Miriam Merad, an immunologist at the Icahn School of Medicine at Mount Sinai, is also bullish on the potential with IL-6 blockade. Despite concerns from others that IL-6-blockade could be problematic because it partially suppresses T cell activation, she points out that many other cytokines can functionally replace IL-6 activity without the harmful effects on other organs. “I wouldn’t be too afraid of IL-6 blockade,” she says. In CAR-T cell recipients who are treated with IL-6 blockers for CRS, for example, the transplanted T cells still function, she points out.

At the same time, other cytokines could also be causing widespread damage, she speculates, and inhibitors of these may also be therapeutically useful. Trials of other interleukin-blocking therapies — including those targeting IL-1, IL-8 or IL-33 — are ongoing.

Broader immune-suppressing strategies are also being investigated. More than a dozen trials of JAK inhibitors, which are used to treat rheumatoid arthritis and other autoimmune conditions, are registered or underway in COVID-19. JAKs are key signalling molecules that lie downstream of numerous cytokines, including IL-6.

However, JAK inhibitors make both Hotchkiss and Merad nervous. Not only might these broadly anti-inflammatory agents reduce the capacity of the host to clear SARS-CoV-2, they might also leave patients even more susceptible to opportunistic infections like bacterial pneumonia. In autopsy studies, up to 50% of COVID-19 patients who died of their disease had co-infections. The contribution of these secondary infections to mortality is not clear, but could be substantial.

Vardhana thinks that the way forward requires a more careful consideration of disease pathophysiology. There may be a window soon after hospitalization during which immunosuppressive therapies, including steroids and IL-6 blockers, are effective. “Anecdotally, if we give steroids to some of those very early patients who are ramping up, it pulls them back,” says Vardhana. He calls these patients “early toxic progressors” — recently infected individuals with high cytokine levels who could benefit from immune-cooling drugs.

But, patients who have had the infection for a week or more — Vardhana’s “late dwindlers” — likely have a different immunological profile, in which the major problem could be the lack of effective T cells. “In patients who have been in the hospital for more than 3 or 4 days … steroids don't do anything,” he says. They can provide a temporary respite from the organ-attacking cytokines, but they also dampen the virus-attacking immune response, which Vardhana believes is the real culprit.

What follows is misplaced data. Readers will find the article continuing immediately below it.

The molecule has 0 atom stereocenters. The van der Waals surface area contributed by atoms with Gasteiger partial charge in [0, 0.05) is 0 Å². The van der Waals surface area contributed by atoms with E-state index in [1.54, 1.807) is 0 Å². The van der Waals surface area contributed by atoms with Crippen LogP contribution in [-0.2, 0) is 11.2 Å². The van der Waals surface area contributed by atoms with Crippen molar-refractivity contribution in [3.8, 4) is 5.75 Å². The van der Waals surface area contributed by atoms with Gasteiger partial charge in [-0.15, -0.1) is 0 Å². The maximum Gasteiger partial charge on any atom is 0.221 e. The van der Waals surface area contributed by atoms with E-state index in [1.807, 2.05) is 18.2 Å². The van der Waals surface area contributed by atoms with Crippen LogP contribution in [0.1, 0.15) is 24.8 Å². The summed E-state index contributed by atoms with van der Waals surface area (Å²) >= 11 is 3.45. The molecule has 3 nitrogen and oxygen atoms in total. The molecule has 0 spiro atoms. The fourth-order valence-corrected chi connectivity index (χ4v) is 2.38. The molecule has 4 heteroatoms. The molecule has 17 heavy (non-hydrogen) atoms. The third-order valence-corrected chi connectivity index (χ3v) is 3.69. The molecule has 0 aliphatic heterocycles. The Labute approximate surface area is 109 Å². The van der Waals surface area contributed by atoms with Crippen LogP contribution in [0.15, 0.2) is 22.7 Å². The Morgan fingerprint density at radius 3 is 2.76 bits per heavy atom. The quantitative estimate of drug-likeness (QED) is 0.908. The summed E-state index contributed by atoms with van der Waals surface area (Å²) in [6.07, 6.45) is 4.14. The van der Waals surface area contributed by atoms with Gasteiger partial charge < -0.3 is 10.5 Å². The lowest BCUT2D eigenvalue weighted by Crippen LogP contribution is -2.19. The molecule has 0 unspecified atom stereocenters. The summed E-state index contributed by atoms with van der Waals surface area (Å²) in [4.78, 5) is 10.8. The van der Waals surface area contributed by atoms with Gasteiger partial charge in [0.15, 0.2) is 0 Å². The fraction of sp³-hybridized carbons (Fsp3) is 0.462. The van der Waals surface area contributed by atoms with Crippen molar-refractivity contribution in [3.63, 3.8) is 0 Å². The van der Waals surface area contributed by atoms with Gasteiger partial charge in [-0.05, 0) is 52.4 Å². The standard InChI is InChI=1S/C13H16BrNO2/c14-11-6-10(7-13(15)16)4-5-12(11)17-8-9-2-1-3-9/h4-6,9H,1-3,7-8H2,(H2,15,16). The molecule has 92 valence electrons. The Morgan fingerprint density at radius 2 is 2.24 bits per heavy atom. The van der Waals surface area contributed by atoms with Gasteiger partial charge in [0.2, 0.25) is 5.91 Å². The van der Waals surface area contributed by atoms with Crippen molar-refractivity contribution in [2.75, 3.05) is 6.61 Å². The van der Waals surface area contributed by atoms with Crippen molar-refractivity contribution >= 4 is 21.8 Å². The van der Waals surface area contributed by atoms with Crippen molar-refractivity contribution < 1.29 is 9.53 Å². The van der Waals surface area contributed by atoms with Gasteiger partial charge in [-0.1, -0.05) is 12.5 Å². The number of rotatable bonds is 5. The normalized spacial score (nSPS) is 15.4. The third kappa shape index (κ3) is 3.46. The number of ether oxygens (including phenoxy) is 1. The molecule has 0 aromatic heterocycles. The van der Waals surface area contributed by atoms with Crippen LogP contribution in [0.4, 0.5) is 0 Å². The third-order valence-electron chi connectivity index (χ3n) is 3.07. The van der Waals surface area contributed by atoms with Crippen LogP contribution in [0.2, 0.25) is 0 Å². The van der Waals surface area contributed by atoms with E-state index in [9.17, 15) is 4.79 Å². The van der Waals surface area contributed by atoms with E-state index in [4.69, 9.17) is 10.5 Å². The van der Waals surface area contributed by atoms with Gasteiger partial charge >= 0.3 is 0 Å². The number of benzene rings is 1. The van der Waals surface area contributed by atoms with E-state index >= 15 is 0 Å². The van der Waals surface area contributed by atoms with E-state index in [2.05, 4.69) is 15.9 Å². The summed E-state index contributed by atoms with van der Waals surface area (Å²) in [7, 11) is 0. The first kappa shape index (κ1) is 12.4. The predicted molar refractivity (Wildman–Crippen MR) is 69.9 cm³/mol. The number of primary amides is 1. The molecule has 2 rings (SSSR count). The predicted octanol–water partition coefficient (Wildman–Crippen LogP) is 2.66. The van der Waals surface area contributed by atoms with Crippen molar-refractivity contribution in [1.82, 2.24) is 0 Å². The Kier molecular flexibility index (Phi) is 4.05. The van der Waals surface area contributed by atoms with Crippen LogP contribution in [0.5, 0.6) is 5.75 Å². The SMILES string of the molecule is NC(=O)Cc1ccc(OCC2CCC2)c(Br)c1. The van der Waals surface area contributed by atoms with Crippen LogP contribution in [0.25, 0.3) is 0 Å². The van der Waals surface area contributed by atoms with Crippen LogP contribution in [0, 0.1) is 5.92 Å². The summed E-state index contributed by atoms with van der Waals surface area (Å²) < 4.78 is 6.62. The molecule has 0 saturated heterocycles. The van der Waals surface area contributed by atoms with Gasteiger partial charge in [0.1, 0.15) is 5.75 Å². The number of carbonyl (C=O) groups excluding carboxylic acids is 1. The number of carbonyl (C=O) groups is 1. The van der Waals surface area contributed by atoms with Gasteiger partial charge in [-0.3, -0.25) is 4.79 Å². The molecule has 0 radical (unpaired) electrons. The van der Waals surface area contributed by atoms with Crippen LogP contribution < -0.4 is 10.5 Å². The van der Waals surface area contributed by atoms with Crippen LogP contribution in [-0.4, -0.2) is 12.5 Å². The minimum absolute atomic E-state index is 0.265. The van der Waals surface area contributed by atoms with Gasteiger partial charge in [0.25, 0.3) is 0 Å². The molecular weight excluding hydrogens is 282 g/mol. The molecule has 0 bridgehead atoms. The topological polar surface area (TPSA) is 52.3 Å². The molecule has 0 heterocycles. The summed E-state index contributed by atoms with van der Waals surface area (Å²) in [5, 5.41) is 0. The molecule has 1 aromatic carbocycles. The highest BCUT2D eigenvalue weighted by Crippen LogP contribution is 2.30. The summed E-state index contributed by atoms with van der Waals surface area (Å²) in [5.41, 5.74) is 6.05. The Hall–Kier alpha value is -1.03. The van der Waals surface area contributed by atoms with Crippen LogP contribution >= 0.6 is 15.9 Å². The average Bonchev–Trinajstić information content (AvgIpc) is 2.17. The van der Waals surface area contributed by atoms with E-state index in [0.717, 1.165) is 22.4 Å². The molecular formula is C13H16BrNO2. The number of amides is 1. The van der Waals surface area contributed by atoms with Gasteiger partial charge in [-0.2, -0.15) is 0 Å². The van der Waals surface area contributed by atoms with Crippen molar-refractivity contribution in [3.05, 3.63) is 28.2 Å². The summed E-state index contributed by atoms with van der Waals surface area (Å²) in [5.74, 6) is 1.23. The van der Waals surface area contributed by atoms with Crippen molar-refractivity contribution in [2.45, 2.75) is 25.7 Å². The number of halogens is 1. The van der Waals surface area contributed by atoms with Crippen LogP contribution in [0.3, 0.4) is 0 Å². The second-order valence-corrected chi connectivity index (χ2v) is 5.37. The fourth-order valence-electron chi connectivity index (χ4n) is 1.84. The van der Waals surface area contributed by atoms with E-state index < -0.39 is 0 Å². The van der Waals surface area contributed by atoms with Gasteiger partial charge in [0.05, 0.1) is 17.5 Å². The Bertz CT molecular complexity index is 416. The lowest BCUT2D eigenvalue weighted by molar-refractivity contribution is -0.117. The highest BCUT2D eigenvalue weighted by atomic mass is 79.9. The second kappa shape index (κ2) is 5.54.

Hotchkiss agrees. “Maybe a subset of patients have this cytokine storm,” he says, “however, it's clear that a number of patients progress to a more immune-suppressed state.”

Hotchkiss is also concerned that some of the antibody-based therapies, such as the IL-6 or IL-6R-targeted ones, may outstay their usefulness in patients’ blood. In sepsis, which is characterized by immune hyperactivation and ongoing infection, the early hyper-inflammatory response lasts just 24–48 hours, he explains. But some of these anti-inflammatory drugs have half-lives of 3–5 days. So these therapies might still be inhibiting the immune system as it is winding down. “You cannot cripple or seriously impair the host immune response to the virus and expect the patient to do well,” he says.

Bolstering the immune system

Interest in immune-boosting agents, consequently, is on the rise — with a focus on the time course of the disease.

The immune response changes during the course of many infections, and some of those changes depend on how long the infection lasts. Viruses such as HIV, HBV and HCV can take months to produce symptoms, by which point the infections are considered chronic. Acute infections like influenza show symptoms within 2 days of exposure, and most people clear the virus within 7 days. COVID-19 shows up 5–7 days after exposure, and for some people, the disease can persist for weeks or even months.

“It's not really a truly chronic infection in the way that hepatitis B virus (HBV) or HIV are, but it's also not really an acute infection the way H1N1 was,” says Vardhana. “It kind of falls in the middle, and I think that's a big part of the challenge here.” The chronicity of the infection could explain why both immune-suppressing and immune-boosting approaches may be viable ways forward at different times.

Already, the uncertainty over whether to suppress or enhance the immune system has led to trials investigating diametrically opposing treatment strategies. Recombinant granulocyte–macrophage colony-stimulating factor (GM-CSF, another pro-inflammatory cytokine) is approved for the reconstitution of myeloid cells after bone marrow transplantation, and blocking antibodies have been investigated for treating leukaemia. Clinical trials investigating recombinant GM-CSF or GM-CSF-blocking antibodies are both currently recruiting cohorts of 80–200 patients.

The sepsis community has seen this story before. After decades of clinical trial failures with anti-inflammatories to suppress cytokine storms and prevent organ damage, sepsis researchers have turned to immune-activating strategies. These to have yet to deliver conclusive evidence of their usefulness, but IL-7 and anti-PD1/PDL1 therapies have shown preliminary signs of efficacy in early clinical trials.

Hotchkiss argues that similar strategies could be effective in COVID-19. In particular, he has his eye on IL-7, which prevents T cell death, promotes T cell proliferation and reverses lymphopenia in patients with sepsis. T cells from COVID-19 patients proliferate in response to IL-7, he notes. A clinical trial of IL-7 in 48 patients in the UK is already underway, and another is registered in France. Vardhana agrees that using IL-7 “is a really good idea”.